Editorial: GOP faces risks if Supreme Court swings too far right

Swinging the Supreme Court to a conservative majority is an honor that solely belongs to Sen. Majority Mitch McConnell. He is the man who led the Republican charge to deny Judge Merrick Garland, a moderate judge based on his past jurisprudence. President Barrack Obama nominated Garland because he reflected mainstream views — not liberal or radical, not ultra conservative, but views the vast majority of Americans could embrace — even most Republicans.
But McConnell, in a highly partisan and precedent-breaking move, refused to allow a Senate hearing or vote on Garland’s nomination for the entire last year of Obama’s term — long before Trump was ever considered a viable candidate. Trump gets credit only for nominating a conservative judge — any conservative — who was alert and breathing. For this Congress, and this Republican majority, that is all that was needed. The hearings on Gorsuch were a sham, as he ducked every ideological question with statements so vague as to be meaningless.
But it didn’t matter: McConnell had his majority and he was going to deploy the “nuclear option” and forever change the way the Senate operates. This is McConnell’s victory (less so for Trump) and it will also be his albatross — his burden in history to bear. Why, because Gorsuch’s judicial record does not reflect the perspective of most Americans. He has a troubling record on women’s rights; just as bad with worker’s rights; and it is not surprising that in many rulings he has favored corporations over people.
When cases are decided by this Supreme Court that reflect that anti-woman, anti-worker, pro-corporation bias — offending the sensibilities of most Americans — voters will learn to despise the GOP justices and their perspective just as religious conservatives despise Roe V. Wade.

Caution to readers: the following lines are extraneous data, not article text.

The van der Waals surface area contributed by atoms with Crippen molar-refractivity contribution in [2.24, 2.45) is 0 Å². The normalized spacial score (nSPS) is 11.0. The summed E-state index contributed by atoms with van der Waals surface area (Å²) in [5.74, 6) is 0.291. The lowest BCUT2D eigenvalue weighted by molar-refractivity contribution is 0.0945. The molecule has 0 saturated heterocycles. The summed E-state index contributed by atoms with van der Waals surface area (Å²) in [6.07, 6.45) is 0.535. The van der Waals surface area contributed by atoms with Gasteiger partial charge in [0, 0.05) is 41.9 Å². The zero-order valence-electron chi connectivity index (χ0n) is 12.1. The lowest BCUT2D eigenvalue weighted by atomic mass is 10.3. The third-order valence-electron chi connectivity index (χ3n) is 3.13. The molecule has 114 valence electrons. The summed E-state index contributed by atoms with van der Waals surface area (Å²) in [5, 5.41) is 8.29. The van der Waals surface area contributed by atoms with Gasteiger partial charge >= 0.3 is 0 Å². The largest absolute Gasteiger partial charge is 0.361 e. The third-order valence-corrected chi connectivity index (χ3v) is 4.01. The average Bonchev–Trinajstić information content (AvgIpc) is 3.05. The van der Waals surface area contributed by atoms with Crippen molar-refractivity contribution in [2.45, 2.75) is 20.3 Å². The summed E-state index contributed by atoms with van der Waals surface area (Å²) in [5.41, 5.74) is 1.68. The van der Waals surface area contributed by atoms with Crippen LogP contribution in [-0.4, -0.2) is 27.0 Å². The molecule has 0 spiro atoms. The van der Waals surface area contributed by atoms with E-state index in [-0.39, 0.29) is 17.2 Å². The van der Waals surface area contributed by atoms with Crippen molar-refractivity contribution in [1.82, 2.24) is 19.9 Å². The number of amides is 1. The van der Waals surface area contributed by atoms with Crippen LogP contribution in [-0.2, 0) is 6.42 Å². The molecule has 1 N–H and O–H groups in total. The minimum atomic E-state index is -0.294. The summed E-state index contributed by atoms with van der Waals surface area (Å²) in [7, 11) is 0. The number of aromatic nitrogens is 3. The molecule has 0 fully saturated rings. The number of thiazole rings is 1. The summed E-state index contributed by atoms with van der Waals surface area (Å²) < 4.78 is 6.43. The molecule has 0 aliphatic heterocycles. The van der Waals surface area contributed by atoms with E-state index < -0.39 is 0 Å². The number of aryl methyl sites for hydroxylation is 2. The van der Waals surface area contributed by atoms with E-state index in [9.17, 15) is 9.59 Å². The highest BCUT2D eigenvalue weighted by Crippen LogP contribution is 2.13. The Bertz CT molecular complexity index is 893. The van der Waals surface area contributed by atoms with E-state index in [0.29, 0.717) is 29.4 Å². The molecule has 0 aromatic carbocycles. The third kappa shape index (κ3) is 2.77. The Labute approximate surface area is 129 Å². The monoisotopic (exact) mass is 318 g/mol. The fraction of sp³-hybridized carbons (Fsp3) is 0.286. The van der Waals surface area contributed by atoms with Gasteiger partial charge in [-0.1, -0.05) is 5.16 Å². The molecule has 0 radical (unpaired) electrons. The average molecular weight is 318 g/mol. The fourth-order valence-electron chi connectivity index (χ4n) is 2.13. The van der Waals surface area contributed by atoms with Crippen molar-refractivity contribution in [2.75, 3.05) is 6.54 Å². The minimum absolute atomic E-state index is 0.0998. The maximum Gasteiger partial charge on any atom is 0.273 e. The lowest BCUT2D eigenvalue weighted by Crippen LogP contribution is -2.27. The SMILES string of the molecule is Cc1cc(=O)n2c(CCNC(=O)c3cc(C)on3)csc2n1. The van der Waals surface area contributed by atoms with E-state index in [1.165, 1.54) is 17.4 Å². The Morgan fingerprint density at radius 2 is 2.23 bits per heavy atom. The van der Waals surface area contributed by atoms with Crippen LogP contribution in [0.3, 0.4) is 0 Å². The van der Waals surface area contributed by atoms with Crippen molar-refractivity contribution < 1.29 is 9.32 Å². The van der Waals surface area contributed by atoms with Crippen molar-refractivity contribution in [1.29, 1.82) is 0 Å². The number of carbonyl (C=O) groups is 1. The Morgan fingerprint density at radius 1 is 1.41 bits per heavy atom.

There is also the stain of McConnell’s political shenanigans that he used to pull this off.
Sen. Patrick Leahy, D-Vt., and one of the most senior members of the Senate, issued this statement:
“Republican Leader Mitch McConnell wasted little time to put partisanship ahead of statesmanship. He immediately forced a series of procedural votes to change Senate rules to eliminate the 60-vote threshold for cloture on Supreme Court nominees. Not having enough votes to override a filibuster, Senator McConnell chose to lower the threshold to a simple majority or 50 votes.
“It is clear that a Republican-led Senate is a dangerous Senate. We can’t stand for Republicans that damage the very fabric of the Senate — an institution that I have fought to protect throughout my 42 years as a senator… Nominees to the Supreme Court are for life and will often sit on the court for decades. The 60-vote threshold was an important Senate rule that required bipartisan consensus on such an important nomination.”
Why is 60 votes better than a simple majority? Because, as Sen. Leahy says, “the American people deserve a Supreme Court justice who is in the mainstream of judicial thought, someone who will carefully consider each case presented to him without being blinded by partisan ideology. Unfortunately, Neil Gorsuch will not be that kind of justice. After the truly shocking treatment of Judge Merrick Garland, Republicans have now damaged the Senate even further in the name of pure partisanship — putting the rights of women, workers, and everyday Americans at risk.”
For McConnell, Trump and other Republicans gleeful of the change, they can chalk it up as a victory, but it also poses the kind of societal change that could cause even greater damage to the Republican brand in the years to come, and narrow the party’s appeal even more.
Angelo Lynn

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